Did you know that there are quality, research-based couple assessments that you can take that help you to understand, as a couple, the strengths and weaknesses in your marriage relationship? Brigham Young University has developed one of the most extensively used tools, called RELATE, and it is available on-line. Others that are well-known include FOCCUS and PREPARE. If you are interested in a better, smarter understanding of where your relationship stands and what you might work on, find out about one of these tools. Drop me a note if you need more information.
(4) Have I got down on my knees and sought knowledge from my Father in Heaven about how to be a better marital companion?
Our Father in Heaven has ordained marriage to be an eternal relationship. He will help us to know how we might improve our own attitudes and actions in marriage. He will help us to know how to make a challenging relationship better, and a good relationship more wonderful. Is prayer about your marriage relationship a pattern in your life?
(5) If you have specific challenges in your marital life, have you sought answers from good books or professional sources?
I am often surprised by the number of persons I speak to, including Latter-day Saints, who have specific marital challenges yet seem unwilling to seek help. A friend in South Dakota, Mary Mastick, recently mentioned to a group that “We need to overcome the stigma that asking for help in marriage is somehow worse than seeking a divorce.” Many persons who need or could benefit from more understanding or insight about their challenges do not seek it. For example, many young couples run into challenges with sexual intimacy early in marriage, but do not seek out information that can help them to understand their unique challenges. Being ignorant is not being “smart” about your marriage and its future.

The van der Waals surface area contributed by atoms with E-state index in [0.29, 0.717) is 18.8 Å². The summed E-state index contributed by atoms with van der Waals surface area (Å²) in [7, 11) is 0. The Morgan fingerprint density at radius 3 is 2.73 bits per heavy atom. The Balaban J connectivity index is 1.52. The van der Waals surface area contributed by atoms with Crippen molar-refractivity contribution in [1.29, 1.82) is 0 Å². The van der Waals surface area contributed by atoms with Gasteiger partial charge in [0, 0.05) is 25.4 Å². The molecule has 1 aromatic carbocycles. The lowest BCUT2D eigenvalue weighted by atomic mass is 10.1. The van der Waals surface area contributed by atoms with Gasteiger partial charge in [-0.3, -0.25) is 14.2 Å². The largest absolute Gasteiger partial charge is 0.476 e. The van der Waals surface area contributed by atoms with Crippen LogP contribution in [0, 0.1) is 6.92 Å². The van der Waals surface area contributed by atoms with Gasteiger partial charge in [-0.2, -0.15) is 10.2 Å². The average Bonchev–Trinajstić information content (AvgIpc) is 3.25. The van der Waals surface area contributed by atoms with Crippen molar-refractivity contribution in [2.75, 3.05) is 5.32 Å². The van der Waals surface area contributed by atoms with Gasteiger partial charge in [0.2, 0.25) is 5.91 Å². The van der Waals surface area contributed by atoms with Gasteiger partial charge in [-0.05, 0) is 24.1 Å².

(6) Have I sought to learn from the example of others about how to have a successful marriage relationship?
Many of us see both positive and negative examples of marital life around us. I enjoy reading biographies of many Church leaders because it often shares insight into how such individuals have handled the ups and downs of marriage and family life. For example, President Hinckley’s biography recounts his enjoyment of humor and Sister Hinckley’s enjoyment of it also. Together, they have laughed their way through some of life’s challenges and tears. I have observed that couples who have learned to laugh with each other have a built-in stress reduction device. Learn from others – that’s smart.
(7) Have I taken a class or attended a workshop with my marital partner that is meant to strengthen our relationship?
There are many good opportunities to learn and strengthen our marriage relationships. Classes, workshops and seminars are offered in communities across the country – have you ever signed up and attended? My wife and I took a Marriage Enrichment class together after we were married and it gave us many good insights into our own relationship. Today we often use a phrase together that we learned in that class: “Differences are not necessarily deficiencies!” That one principle has blessed us many times. Learn about what is offered through your local university, community college, county extension office, faith community, institute, or other educational organization.
These last three questions are questions you should ask about your marriage each day.
(8) Have I expressed my love today? Did my spouse feel of that love?
(9) Have I expressed my appreciation to my spouse today? Have I been specific and sincere?
(10) Have I apologized to my spouse for any offense given today? Have I made an effort to correct any offensive attitudes, words, or actions?
I know that marriages come in many varieties and each couple’s experience is different.
Yet each of us may ask the questions that apply to us and try to make ours a better marriage, a more successful marriage – a “smart” marriage.